Articles on Stock markets

News, Research and Analysis

Help Center
Introduction
Investment Portfolios
Investment Terminology and Instruments
Technical Analysis and Trading
Cryptocurrencies and Blockchain
RetirementSocial Security BenefitsLong-Term Care InsuranceGeneral Retirement InfoHealth InsuranceMedicare and MedicaidLife InsuranceWills and Trusts
Retirement Accounts
Personal Finance
Corporate Basics
Will My Spouse and Children Receive Social Security Benefits if I Die?

Will My Spouse and Children Receive Social Security Benefits if I Die?

Spouses and children can and do receive social security benefits upon the death of a person who paid into the system.

A spouse who is older than 60 will always be able to receive either a majority of the benefit that was (or would have been) paid to you, using their own age against the full benefit amount that was part of your benefit equation. Children, including dependent grandchildren, can receive a payment equal to 75% of your full benefit amount until they are about 18.

If you die, your spouse, children, and in some cases, parents can be eligible to receive Social Security payments. The number of years you need to work for your survivors to be eligible depends on the age at which you die (the earlier you die, the less years you would need to have worked).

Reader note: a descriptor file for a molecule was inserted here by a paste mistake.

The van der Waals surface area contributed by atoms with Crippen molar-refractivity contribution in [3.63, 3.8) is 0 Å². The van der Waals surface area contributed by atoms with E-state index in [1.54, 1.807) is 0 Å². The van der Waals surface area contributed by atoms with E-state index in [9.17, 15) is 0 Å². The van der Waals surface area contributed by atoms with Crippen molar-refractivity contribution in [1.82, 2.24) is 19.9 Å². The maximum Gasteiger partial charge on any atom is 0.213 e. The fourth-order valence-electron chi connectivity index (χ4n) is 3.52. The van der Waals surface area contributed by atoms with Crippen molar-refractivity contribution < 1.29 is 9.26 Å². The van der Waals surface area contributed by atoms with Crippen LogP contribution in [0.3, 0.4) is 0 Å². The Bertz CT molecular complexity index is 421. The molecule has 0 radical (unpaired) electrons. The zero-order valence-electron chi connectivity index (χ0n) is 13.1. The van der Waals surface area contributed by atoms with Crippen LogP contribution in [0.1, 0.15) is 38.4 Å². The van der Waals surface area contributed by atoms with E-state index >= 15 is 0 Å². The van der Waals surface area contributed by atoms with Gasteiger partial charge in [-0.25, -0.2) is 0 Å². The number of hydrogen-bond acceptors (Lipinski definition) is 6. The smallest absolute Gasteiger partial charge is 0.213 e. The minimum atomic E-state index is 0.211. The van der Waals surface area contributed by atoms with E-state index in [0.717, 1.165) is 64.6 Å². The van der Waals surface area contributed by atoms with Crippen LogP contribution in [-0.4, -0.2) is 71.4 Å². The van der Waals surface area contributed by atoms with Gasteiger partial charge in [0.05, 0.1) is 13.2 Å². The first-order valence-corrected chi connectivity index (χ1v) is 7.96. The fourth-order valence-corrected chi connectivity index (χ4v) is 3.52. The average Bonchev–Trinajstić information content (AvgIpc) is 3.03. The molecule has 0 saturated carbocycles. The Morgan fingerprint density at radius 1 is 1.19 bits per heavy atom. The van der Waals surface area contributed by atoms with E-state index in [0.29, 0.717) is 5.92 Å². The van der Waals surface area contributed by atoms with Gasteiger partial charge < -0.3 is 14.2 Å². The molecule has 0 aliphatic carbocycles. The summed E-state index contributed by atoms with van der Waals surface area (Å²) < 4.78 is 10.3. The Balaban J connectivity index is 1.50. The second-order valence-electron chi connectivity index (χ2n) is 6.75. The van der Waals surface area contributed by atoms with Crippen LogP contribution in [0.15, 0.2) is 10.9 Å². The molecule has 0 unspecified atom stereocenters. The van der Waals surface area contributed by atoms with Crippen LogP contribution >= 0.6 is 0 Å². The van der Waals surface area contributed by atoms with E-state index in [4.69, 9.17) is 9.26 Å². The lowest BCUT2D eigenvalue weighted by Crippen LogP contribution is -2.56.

However, 10 years of work (or 40 quarters/credits) are always sufficient for your family to be eligible. Your family receives the death benefit in two ways: a one-time lump sum payment of $225, and a monthly payment to eligible survivors.

The amount of the death benefits your survivors will get depends on a multitude of factors such as your age at the time of death and your spouse’s and children’s ages. Benefits are payable for different reasons, and multiple benefit payment streams can go to a family, up to a Family Maximum Amount, which has its own calculation, and is generally between 150-180% of the decedent’s full benefit amount.

Generally, spouses will not receive benefits if they are younger than age 60, unless they are caring for a child under 16 years old. Once the child turns 16, the parent’s benefits will stop unless the child is disabled or if the parent is claiming spousal benefits after age 60. The child’s benefit will continue until the child turns 18, or until 19 if the child is still in high school or even elementary school.

Dependent parents can also be paid 75% of the decedent’s benefit each. A disabled child’s benefits can continue forever if their disability onset was before age 22. If an ex-spouse was married to a worker for 10 years, the ex-spouse is entitled to spousal benefits. The ex-spouse’s benefits are not included in the Maximum Family Amount.

The Social Security website has all the details if you have a need for further information — Found Here

When Will Social Security Go Bankrupt?
How Do I Know I’m Getting Credit for the Years I’ve Worked?

Keywords: social security, estates, disability, survivors benefits, dependents, disabled children, divorced spousal benefits,